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Re: Our Famous People

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  • gnrljejohnston
    ... of Soldier ... Harry, you forgot his Second Bishop of Tennessee: Bishop Quintard JEJ
    Message 1 of 15 , Jan 4, 2007
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      --- In civilwarwest@yahoogroups.com, "Harry Smeltzer" <hjs21@...> wrote:
      >
      > You mean you're NOT the dashing Chattanooga barrister and author
      of "Soldier
      > of Tennessee"?
      >
      > POSER!!!!!!
      >
      > Harry

      >
      Harry, you forgot his "Second Bishop of Tennessee: Bishop Quintard"

      JEJ
    • Art Bagley
      You western theater folks can probably help me in understanding Sherman s approach to Atlanta better than any other group of folks. Why weren t the lessons he
      Message 2 of 15 , Jan 31, 2007
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        You western theater folks can probably help me in understanding
        Sherman's approach to Atlanta better than any other group of folks.
        Why weren't the lessons he learned and applied at Rocky Face Ridge,
        Buzzards Roost, and Dug Gap employed at Kennesaw Mountain? Just
        playing the odds that a change in tactics would fool the Rebels?

        Also, I've been to the Dug Gap site and can understand the
        difficulties attacking troops would encounter. By any chance has Dug
        Gap been cleaned up in the last 4 years? Any added interpretive
        markers, plaques, etc.? I enjoyed seeing Joe Johnston's statue in
        downtown Dalton, too.

        ArtorBart33624
        Tampa, FL
      • keeno2@aol.com
        In a message dated 1/31/2007 8:17:31 PM Central Standard Time, abagley@ut.edu writes: Why weren t the lessons he learned and applied at Rocky Face Ridge,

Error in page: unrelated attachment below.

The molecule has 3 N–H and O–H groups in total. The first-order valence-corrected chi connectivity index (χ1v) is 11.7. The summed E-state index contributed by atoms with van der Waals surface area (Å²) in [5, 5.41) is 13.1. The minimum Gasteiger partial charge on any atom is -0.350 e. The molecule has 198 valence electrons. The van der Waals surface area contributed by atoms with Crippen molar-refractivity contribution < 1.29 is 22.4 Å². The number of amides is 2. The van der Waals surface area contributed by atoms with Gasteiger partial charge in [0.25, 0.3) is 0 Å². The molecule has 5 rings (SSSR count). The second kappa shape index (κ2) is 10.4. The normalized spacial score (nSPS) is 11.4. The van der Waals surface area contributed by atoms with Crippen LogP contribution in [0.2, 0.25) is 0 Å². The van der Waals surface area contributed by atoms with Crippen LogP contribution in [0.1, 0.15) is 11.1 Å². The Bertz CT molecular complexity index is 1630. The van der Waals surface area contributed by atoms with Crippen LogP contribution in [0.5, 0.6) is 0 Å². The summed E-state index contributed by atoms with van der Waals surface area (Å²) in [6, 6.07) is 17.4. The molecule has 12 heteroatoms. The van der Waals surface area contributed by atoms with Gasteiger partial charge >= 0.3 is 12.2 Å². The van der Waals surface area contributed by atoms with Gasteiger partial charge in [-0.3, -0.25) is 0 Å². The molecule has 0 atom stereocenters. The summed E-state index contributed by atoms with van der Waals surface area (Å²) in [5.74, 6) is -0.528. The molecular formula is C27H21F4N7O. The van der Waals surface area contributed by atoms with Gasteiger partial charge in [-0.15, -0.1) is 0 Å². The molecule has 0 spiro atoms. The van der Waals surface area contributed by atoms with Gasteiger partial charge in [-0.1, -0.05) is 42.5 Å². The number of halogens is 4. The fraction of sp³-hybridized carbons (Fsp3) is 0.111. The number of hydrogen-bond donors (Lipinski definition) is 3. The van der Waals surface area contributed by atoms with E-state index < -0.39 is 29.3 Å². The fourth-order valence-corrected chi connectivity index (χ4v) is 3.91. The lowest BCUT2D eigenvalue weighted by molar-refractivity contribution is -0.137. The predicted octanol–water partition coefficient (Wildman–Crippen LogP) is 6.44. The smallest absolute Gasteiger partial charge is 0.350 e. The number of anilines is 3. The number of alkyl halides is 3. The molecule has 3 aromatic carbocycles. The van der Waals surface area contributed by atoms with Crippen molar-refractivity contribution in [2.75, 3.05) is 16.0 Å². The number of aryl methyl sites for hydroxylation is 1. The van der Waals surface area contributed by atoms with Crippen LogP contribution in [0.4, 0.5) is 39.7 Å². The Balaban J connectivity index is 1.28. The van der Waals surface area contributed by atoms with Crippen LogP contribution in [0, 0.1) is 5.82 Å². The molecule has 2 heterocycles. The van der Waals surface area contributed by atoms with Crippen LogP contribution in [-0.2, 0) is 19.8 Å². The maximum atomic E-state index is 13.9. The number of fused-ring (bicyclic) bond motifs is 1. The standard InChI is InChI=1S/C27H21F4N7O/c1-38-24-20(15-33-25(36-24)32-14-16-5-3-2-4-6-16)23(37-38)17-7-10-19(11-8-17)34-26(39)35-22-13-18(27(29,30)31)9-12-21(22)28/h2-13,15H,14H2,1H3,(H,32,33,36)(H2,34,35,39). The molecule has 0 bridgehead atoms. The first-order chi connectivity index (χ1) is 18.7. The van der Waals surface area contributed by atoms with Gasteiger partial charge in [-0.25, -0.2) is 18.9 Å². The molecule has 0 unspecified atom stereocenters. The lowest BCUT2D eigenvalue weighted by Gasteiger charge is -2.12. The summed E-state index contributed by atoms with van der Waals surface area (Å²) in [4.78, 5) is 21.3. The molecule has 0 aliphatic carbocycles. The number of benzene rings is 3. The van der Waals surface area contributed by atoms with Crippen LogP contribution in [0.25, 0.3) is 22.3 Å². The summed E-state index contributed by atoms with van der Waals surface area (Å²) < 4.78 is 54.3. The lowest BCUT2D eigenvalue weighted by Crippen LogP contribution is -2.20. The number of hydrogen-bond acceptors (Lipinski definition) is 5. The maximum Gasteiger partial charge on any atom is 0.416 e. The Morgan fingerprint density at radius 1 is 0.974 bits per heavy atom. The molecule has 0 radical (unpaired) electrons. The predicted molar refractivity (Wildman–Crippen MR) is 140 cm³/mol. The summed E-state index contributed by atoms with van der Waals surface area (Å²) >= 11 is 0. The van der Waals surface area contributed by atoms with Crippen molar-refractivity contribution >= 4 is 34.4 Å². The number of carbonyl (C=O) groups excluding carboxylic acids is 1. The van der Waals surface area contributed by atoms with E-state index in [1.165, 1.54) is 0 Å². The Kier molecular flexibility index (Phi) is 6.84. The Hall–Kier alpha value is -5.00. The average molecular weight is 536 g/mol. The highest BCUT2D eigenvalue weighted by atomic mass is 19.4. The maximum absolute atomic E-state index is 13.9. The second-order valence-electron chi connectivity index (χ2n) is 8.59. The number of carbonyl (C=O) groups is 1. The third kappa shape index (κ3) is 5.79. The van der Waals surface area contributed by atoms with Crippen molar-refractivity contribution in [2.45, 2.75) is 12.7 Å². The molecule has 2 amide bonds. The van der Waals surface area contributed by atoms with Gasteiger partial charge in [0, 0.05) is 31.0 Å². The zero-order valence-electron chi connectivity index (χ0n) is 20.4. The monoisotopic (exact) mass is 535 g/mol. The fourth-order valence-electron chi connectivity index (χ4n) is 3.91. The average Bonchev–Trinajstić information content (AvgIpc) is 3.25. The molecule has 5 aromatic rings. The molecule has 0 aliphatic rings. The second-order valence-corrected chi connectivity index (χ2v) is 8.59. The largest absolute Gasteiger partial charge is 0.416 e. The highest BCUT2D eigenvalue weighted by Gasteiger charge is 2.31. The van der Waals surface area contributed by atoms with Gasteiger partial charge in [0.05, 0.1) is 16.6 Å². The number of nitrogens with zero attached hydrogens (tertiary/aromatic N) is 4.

Message 3 of 15 , Jan 31, 2007
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          In a message dated 1/31/2007 8:17:31 PM Central Standard Time, abagley@... writes:
          Why weren't the lessons he learned and applied at Rocky Face Ridge,
          Buzzards Roost, and Dug Gap employed at Kennesaw Mountain?
          My guess is that he was impatient to get to Atlanta, made a dumb mistake, and then returned to his proven technique.
          Ken
        • LWhite64@aol.com
          Well one thing to remember is that he didnt launch a full out attack on Big Kennesaw, it was mainly against Cheatham Hill, which although tough is nothing like
          Message 4 of 15 , Feb 1 4:10 AM
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            Well one thing to remember is that he didnt launch a full out attack on Big Kennesaw, it was mainly against Cheatham Hill, which although tough is nothing like the heighths at Buzzard Roost.
             
            Lee
          • gnrljejohnston
            ... I enjoyed seeing Joe Johnston s statue in ... From what I understand, it is the only statue of JEJ JEJ Sun City Center, FL
            Message 5 of 15 , Feb 1 12:49 PM
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              --- In civilwarwest@yahoogroups.com, "Art Bagley" <abagley@...> wrote:
              >
              I enjoyed seeing Joe Johnston's statue in
              > downtown Dalton, too.
              >
              > ArtorBart33624
              > Tampa, FL